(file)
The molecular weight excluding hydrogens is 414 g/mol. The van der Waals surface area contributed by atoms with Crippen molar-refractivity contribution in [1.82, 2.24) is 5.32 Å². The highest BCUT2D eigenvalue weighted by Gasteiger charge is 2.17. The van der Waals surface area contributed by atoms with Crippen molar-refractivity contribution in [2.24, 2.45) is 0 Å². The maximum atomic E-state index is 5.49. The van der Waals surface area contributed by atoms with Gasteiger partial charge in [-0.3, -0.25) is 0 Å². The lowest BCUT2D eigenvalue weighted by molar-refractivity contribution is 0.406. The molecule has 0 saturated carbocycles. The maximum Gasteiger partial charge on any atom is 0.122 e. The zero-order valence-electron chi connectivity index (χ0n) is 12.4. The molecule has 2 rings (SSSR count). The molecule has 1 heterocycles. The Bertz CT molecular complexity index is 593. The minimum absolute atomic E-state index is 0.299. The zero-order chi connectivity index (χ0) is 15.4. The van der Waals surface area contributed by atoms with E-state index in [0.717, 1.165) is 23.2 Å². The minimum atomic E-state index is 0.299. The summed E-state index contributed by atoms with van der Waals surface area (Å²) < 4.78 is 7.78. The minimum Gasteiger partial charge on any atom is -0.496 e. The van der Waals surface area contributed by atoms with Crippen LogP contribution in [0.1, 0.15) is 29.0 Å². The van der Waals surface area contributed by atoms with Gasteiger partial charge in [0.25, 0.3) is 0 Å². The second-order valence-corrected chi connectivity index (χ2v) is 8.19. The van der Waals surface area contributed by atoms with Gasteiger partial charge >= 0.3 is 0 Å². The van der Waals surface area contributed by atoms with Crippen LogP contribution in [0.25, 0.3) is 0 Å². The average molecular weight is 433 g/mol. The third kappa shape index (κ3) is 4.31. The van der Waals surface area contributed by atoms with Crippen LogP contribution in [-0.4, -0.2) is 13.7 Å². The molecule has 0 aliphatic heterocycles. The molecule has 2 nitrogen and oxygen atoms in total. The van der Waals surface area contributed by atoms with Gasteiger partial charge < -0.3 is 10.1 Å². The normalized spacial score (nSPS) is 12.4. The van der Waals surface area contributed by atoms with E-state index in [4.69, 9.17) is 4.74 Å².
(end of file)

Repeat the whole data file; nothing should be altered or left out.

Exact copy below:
The molecular weight excluding hydrogens is 414 g/mol. The van der Waals surface area contributed by atoms with Crippen molar-refractivity contribution in [1.82, 2.24) is 5.32 Å². The highest BCUT2D eigenvalue weighted by Gasteiger charge is 2.17. The van der Waals surface area contributed by atoms with Crippen molar-refractivity contribution in [2.24, 2.45) is 0 Å². The maximum atomic E-state index is 5.49. The van der Waals surface area contributed by atoms with Gasteiger partial charge in [-0.3, -0.25) is 0 Å². The lowest BCUT2D eigenvalue weighted by molar-refractivity contribution is 0.406. The molecule has 0 saturated carbocycles. The maximum Gasteiger partial charge on any atom is 0.122 e. The zero-order valence-electron chi connectivity index (χ0n) is 12.4. The molecule has 2 rings (SSSR count). The molecule has 1 heterocycles. The Bertz CT molecular complexity index is 593. The minimum absolute atomic E-state index is 0.299. The zero-order chi connectivity index (χ0) is 15.4. The van der Waals surface area contributed by atoms with E-state index in [0.717, 1.165) is 23.2 Å². The minimum atomic E-state index is 0.299. The summed E-state index contributed by atoms with van der Waals surface area (Å²) < 4.78 is 7.78. The minimum Gasteiger partial charge on any atom is -0.496 e. The van der Waals surface area contributed by atoms with Crippen LogP contribution in [0.1, 0.15) is 29.0 Å². The van der Waals surface area contributed by atoms with Gasteiger partial charge in [0.25, 0.3) is 0 Å². The second-order valence-corrected chi connectivity index (χ2v) is 8.19. The van der Waals surface area contributed by atoms with Gasteiger partial charge >= 0.3 is 0 Å². The van der Waals surface area contributed by atoms with Crippen LogP contribution in [0.25, 0.3) is 0 Å². The average molecular weight is 433 g/mol. The third kappa shape index (κ3) is 4.31. The van der Waals surface area contributed by atoms with Crippen LogP contribution in [-0.4, -0.2) is 13.7 Å². The molecule has 0 aliphatic heterocycles. The molecule has 2 nitrogen and oxygen atoms in total. The van der Waals surface area contributed by atoms with Gasteiger partial charge < -0.3 is 10.1 Å². The normalized spacial score (nSPS) is 12.4. The van der Waals surface area contributed by atoms with E-state index in [4.69, 9.17) is 4.74 Å².